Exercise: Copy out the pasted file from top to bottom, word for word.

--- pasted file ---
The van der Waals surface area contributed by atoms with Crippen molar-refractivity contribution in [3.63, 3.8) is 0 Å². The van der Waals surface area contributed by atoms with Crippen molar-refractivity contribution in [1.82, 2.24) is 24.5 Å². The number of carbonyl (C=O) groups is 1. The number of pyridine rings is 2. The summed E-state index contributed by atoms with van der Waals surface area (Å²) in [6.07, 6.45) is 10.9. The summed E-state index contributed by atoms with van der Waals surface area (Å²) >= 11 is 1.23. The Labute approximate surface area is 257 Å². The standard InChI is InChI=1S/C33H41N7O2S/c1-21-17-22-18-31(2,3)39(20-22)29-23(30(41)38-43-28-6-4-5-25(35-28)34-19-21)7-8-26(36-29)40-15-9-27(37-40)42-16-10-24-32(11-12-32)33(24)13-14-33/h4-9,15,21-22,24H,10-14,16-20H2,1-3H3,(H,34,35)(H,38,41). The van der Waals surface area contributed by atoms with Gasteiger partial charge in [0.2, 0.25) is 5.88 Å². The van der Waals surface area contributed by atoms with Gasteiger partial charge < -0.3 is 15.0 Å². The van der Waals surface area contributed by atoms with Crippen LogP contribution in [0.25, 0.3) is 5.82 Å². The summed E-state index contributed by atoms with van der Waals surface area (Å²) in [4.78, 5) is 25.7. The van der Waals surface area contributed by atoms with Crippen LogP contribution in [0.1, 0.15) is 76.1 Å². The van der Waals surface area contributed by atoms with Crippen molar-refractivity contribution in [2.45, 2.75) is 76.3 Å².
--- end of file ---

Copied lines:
The van der Waals surface area contributed by atoms with Crippen molar-refractivity contribution in [3.63, 3.8) is 0 Å². The van der Waals surface area contributed by atoms with Crippen molar-refractivity contribution in [1.82, 2.24) is 24.5 Å². The number of carbonyl (C=O) groups is 1. The number of pyridine rings is 2. The summed E-state index contributed by atoms with van der Waals surface area (Å²) in [6.07, 6.45) is 10.9. The summed E-state index contributed by atoms with van der Waals surface area (Å²) >= 11 is 1.23. The Labute approximate surface area is 257 Å². The standard InChI is InChI=1S/C33H41N7O2S/c1-21-17-22-18-31(2,3)39(20-22)29-23(30(41)38-43-28-6-4-5-25(35-28)34-19-21)7-8-26(36-29)40-15-9-27(37-40)42-16-10-24-32(11-12-32)33(24)13-14-33/h4-9,15,21-22,24H,10-14,16-20H2,1-3H3,(H,34,35)(H,38,41). The van der Waals surface area contributed by atoms with Gasteiger partial charge in [0.2, 0.25) is 5.88 Å². The van der Waals surface area contributed by atoms with Gasteiger partial charge < -0.3 is 15.0 Å². The van der Waals surface area contributed by atoms with Crippen LogP contribution in [0.25, 0.3) is 5.82 Å². The summed E-state index contributed by atoms with van der Waals surface area (Å²) in [4.78, 5) is 25.7. The van der Waals surface area contributed by atoms with Crippen LogP contribution in [0.1, 0.15) is 76.1 Å². The van der Waals surface area contributed by atoms with Crippen molar-refractivity contribution in [2.45, 2.75) is 76.3 Å².